The group

Meet the Travelers

After a year of working with briquettes, pyrolysis, and all things fuel, the DHE bioenergy project is getting ready to fly to Tanzania for the summer! In Tanzania we will be continuing our work with briquetting and biochar production through our work with several NGOs and local communities. We hope to facilitate an exchanging of information, between DHE and local producers and consumers of cooking fuel in Tanzania, about fuel production. We hope to share what we know about briquette production as we learn what other groups know about briquetting operations. Additionally, we hope to measure the impact of our work with cooking fuel for this summer and into future trips as well as measure the impact of our past work with rocket stoves in the Arusha region of Tanzania.

In this blog, we will document our work progress, our excursions, and the interesting people and places we meet and find along the way! The four of us are very excited for a summer in Tanzania!

Anna and Emily using the briquette press to produce briquettes

 

James KennedyJames

James, a chemical engineering major from the quaint city of New York, has always loved building things with his hands. He became excited by DHE’s work as soon as he learned of the organization and during his freshman summer traveled to Tanzania to work on alternative-fuel stove designs. Since then he has devoted large part of his mental capacity to DHE, spearheading the introduction of the Bioenergy Project. He is passionate about energy inequality, sustainable agriculture, climate change and environmental psychology. The fact that he is flying out of the country in a week still feels surreal, but he anticipates an amazing summer filled with good work and good people. Besides DHE he is a proud member of the ultimate team the Disco Trolls and loves making food and music with his friends.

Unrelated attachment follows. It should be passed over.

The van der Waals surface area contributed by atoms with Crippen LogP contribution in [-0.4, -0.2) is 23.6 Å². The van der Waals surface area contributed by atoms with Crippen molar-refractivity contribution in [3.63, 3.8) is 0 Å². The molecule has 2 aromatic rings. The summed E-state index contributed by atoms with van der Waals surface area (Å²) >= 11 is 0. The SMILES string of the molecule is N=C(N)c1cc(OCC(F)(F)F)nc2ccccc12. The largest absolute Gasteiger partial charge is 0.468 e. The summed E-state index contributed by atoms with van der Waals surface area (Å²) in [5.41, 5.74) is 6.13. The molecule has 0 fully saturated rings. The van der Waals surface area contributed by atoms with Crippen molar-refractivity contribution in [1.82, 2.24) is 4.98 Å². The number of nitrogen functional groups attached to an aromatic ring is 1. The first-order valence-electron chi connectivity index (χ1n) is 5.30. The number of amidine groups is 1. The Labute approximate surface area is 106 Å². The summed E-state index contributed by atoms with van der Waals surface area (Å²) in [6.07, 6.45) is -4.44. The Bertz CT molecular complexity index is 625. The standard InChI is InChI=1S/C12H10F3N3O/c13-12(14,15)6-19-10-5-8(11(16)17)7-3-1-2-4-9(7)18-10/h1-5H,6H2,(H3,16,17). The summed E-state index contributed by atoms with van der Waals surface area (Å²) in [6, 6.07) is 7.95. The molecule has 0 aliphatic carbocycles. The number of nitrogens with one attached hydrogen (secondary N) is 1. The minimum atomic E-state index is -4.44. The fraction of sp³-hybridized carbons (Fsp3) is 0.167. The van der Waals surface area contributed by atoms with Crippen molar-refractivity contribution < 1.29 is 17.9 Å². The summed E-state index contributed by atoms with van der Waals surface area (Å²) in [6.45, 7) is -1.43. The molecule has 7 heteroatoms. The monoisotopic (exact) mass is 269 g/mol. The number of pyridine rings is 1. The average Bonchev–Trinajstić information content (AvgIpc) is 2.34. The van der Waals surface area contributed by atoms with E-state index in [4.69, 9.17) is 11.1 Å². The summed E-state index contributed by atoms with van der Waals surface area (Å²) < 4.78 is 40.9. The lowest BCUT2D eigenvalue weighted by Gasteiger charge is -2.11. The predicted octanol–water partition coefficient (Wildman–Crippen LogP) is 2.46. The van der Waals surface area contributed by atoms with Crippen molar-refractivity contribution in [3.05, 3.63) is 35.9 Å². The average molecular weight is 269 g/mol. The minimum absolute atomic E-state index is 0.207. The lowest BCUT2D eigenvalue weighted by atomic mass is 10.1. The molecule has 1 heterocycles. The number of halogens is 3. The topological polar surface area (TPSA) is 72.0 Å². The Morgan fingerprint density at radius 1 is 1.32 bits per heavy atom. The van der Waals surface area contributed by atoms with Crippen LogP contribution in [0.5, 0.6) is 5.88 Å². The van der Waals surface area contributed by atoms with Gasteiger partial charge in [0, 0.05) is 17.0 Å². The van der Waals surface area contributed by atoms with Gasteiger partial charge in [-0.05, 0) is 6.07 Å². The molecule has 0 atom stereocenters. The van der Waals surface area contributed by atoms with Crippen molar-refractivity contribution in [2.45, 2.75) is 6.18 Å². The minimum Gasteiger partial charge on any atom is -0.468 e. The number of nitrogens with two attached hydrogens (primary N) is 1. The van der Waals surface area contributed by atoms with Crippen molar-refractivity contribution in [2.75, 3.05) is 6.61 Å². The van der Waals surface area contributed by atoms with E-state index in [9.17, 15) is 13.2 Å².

Emily

Emily Li

Emily is a rising senior (class of 2014) double majoring in biomedical engineering and history, and has been involved in DHE since sophomore year. She hails from Beijing and now lives in Toronto. On campus, Emily is involved with cultural groups and various service projects in the Upper Valley region. She has always wanted to travel with DHE because she is passionate about developing technologies for resource-poor regions, believing that affordable technologies should be accessible to everyone. In the spring of 2013, Emily interned at Boston Center for Refugee Health and Human Rights, honing her skills communicating and surveying people from different cultures and who speak different languages. She is looking forward to bringing her skills to the impact analysis and education aspects of the trip.  In general, Emily is very excited about the potential of the briquetting technology and the opportunity to be immersing in Tanzanian culture. She loves reading, being outdoors, and is always up for an adventure.

 

RachelRachel Margolese

Rachel is a first-year student interested in studying engineering and environmental studies. She came to Dartmouth passionate about energy and sustainable solutions for our world-wide need for energy. With DHE, she has loved working on such basic energy solutions as briquetting and hydropower with other students. Rachel is now very excited to have the opportunity to travel to Tanzania and share that knowledge with others. With DHE, she hopes to understand how engineering technologies can be applied at the local level. Besides that, she is looking forward to meeting and interacting with local Tanzanians. In her free time, Rachel loves to be outside hiking and rock climbing with the Dartmouth Outing Club or slacklining with friends around campus.

 

TuckerTucker Oddleifson

Tucker is a ’16 (first-year) from Massachusetts and is considering studying a combination of engineering and pre-health, but is also exploring the social sciences. He enjoys running, playing soccer, biking, and spending time with friends outdoors. Tucker believes DHE is a perfect unity between humanitarian work, applied engineering skills, and creative problem solving based on a dynamic, human-centered design. He specifically joined the bioenergy initiative because he sees a great opportunity for individual, community, and environmental impact in Tanzania. Tucker will be managing the team’s finances and will also be overseeing the team’s medical preparedness. Tucker is looking forward to the next 11 weeks with the team and is excited for the challenges ahead.